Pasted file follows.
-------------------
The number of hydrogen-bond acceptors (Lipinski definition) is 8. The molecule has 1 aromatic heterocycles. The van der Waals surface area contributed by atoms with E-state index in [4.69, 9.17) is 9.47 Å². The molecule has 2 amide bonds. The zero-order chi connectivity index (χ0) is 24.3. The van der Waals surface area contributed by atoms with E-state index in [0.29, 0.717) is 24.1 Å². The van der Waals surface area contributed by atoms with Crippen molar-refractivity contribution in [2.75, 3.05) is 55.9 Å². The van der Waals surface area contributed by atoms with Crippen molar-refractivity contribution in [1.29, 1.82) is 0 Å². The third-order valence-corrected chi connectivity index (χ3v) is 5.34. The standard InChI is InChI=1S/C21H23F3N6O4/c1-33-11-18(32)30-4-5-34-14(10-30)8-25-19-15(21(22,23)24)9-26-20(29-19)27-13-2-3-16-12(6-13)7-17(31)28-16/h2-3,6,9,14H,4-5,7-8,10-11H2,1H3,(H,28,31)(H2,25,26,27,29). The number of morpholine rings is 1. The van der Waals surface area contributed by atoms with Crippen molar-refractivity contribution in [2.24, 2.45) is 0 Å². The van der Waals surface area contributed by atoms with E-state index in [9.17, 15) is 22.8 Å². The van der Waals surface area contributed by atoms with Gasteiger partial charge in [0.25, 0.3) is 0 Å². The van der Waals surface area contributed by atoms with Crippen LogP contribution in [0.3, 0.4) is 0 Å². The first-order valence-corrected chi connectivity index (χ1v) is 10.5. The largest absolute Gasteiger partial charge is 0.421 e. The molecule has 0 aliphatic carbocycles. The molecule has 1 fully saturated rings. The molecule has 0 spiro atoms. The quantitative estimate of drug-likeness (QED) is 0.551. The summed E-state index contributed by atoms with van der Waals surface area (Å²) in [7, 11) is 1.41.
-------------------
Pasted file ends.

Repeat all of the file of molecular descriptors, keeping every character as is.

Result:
The number of hydrogen-bond acceptors (Lipinski definition) is 8. The molecule has 1 aromatic heterocycles. The van der Waals surface area contributed by atoms with E-state index in [4.69, 9.17) is 9.47 Å². The molecule has 2 amide bonds. The zero-order chi connectivity index (χ0) is 24.3. The van der Waals surface area contributed by atoms with E-state index in [0.29, 0.717) is 24.1 Å². The van der Waals surface area contributed by atoms with Crippen molar-refractivity contribution in [2.75, 3.05) is 55.9 Å². The van der Waals surface area contributed by atoms with Crippen molar-refractivity contribution in [1.29, 1.82) is 0 Å². The third-order valence-corrected chi connectivity index (χ3v) is 5.34. The standard InChI is InChI=1S/C21H23F3N6O4/c1-33-11-18(32)30-4-5-34-14(10-30)8-25-19-15(21(22,23)24)9-26-20(29-19)27-13-2-3-16-12(6-13)7-17(31)28-16/h2-3,6,9,14H,4-5,7-8,10-11H2,1H3,(H,28,31)(H2,25,26,27,29). The number of morpholine rings is 1. The van der Waals surface area contributed by atoms with Crippen molar-refractivity contribution in [2.24, 2.45) is 0 Å². The van der Waals surface area contributed by atoms with E-state index in [9.17, 15) is 22.8 Å². The van der Waals surface area contributed by atoms with Gasteiger partial charge in [0.25, 0.3) is 0 Å². The van der Waals surface area contributed by atoms with Crippen LogP contribution in [0.3, 0.4) is 0 Å². The first-order valence-corrected chi connectivity index (χ1v) is 10.5. The largest absolute Gasteiger partial charge is 0.421 e. The molecule has 0 aliphatic carbocycles. The molecule has 1 fully saturated rings. The molecule has 0 spiro atoms. The quantitative estimate of drug-likeness (QED) is 0.551. The summed E-state index contributed by atoms with van der Waals surface area (Å²) in [7, 11) is 1.41.